ch14 - Chapter 14 Aromatic Compounds Nomenclature of...

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Chapter 14 Aromatic Compounds
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Chapter 14 2 Nomenclature of Benzene Derivatives Benzene is the parent name for some monosubstituted benzenes; the substituent name is added as a prefix For other monosubstituted benzenes, the presence of the substituent results in a new parent name
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Chapter 14 3 When two substituents are present their position may be indicated by the prefixes ortho , meta, and para ( o , m and p ) or by the corresponding numerical positions Dimethyl substituted benzenes are called xylenes
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Chapter 14 4 Numbers must be used as locants when more than two substituents are present The lowest possible set of numbers should be given to the substituents The substituents should be listed in alphabetical order If one of the substituents defines a parent other than benzene, this substituent defines the parent name and should be designated position 1
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Chapter 14 5 The C 6 H 5 - group is called phenyl when it is a substituent Phenyl is abbreviated Ph or Φ A hydrocarbon with a saturated chain and a benzene ring is named by choosing the larger structural unit as the parent If the chain is unsaturated then it must be the parent and the benzene is then a phenyl substituent The phenylmethyl group is called a benyl (abbreviated Bz)
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Chapter 14 6 Reactions of Benzene Even though benzene is highly unsaturated it does not undergo any of the regular reactions of alkenes such as addition or oxidation Benzene can be induced to react with bromine if a Lewis acid catalyst is present however the reaction is a substitution and not an addition Benzene produces only one monobrominated compound, which indicates that all 6 carbon-hydrogen bonds are equivalent in benzene
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Chapter 14 7 The Kekule Structure for Benzene Kekule was the first to formulate a reasonable representation of benzene The Kekule structure suggests alternating double and single carbon-carbon bonds Based on the Kekule structure one would expect there to be two different 1,2- dibromobenzenes but there is only one Kekule suggested an equilibrium between these compounds to explain this observation but it is now known no such equilibrium exists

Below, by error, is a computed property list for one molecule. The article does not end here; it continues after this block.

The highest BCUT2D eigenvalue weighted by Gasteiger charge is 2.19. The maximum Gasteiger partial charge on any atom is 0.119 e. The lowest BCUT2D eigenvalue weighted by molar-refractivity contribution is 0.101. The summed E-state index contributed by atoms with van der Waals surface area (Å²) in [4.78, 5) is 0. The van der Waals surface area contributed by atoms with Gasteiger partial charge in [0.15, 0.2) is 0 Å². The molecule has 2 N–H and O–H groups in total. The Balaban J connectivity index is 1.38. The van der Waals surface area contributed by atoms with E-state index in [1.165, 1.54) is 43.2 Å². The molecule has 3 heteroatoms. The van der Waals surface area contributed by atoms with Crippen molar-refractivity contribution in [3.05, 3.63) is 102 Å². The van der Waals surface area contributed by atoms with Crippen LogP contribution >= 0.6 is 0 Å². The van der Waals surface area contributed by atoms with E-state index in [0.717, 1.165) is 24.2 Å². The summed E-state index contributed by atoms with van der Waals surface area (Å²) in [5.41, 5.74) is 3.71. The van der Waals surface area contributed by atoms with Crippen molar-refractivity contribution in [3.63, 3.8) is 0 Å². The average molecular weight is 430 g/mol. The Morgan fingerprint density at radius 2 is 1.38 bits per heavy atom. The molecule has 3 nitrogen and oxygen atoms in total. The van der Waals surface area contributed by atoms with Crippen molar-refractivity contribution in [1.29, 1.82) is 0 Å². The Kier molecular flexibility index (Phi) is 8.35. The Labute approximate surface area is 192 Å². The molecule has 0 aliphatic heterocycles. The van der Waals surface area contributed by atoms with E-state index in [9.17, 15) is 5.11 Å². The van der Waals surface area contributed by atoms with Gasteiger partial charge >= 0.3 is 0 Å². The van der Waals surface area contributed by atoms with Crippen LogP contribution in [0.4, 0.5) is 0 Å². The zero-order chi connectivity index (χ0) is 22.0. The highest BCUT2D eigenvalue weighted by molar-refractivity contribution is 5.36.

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Chapter 14 8 The Stability of Benzene Benzene is much more stable than would be expected based on calculations for “cyclohexatriene” A reasonable prediction for the heat of hydrogenation of hypothetical cyclohexatriene is -360 kJ mol -1 (3 times that of cyclohexene, -120 kJ mol -1 ) The experimentally determined heat of hydrogenation for benzene is -280 mol -1 , 152 kJ mol -1 more stable than hypothetical cyclohexatriene This difference is called the resonance energy
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Chapter 14 9 Modern Theories of the Structure of Benzene The Resonance Explanation of the Structure of Benzene Structures I and ΙΙ are equal resonance contributors to the real structure of benzene Benzene is particularly stable because it has two equivalent and important
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This note was uploaded on 06/02/2010 for the course MGMT 121 taught by Professor Morozova during the Spring '10 term at NJIT.

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ch14 - Chapter 14 Aromatic Compounds Nomenclature of...

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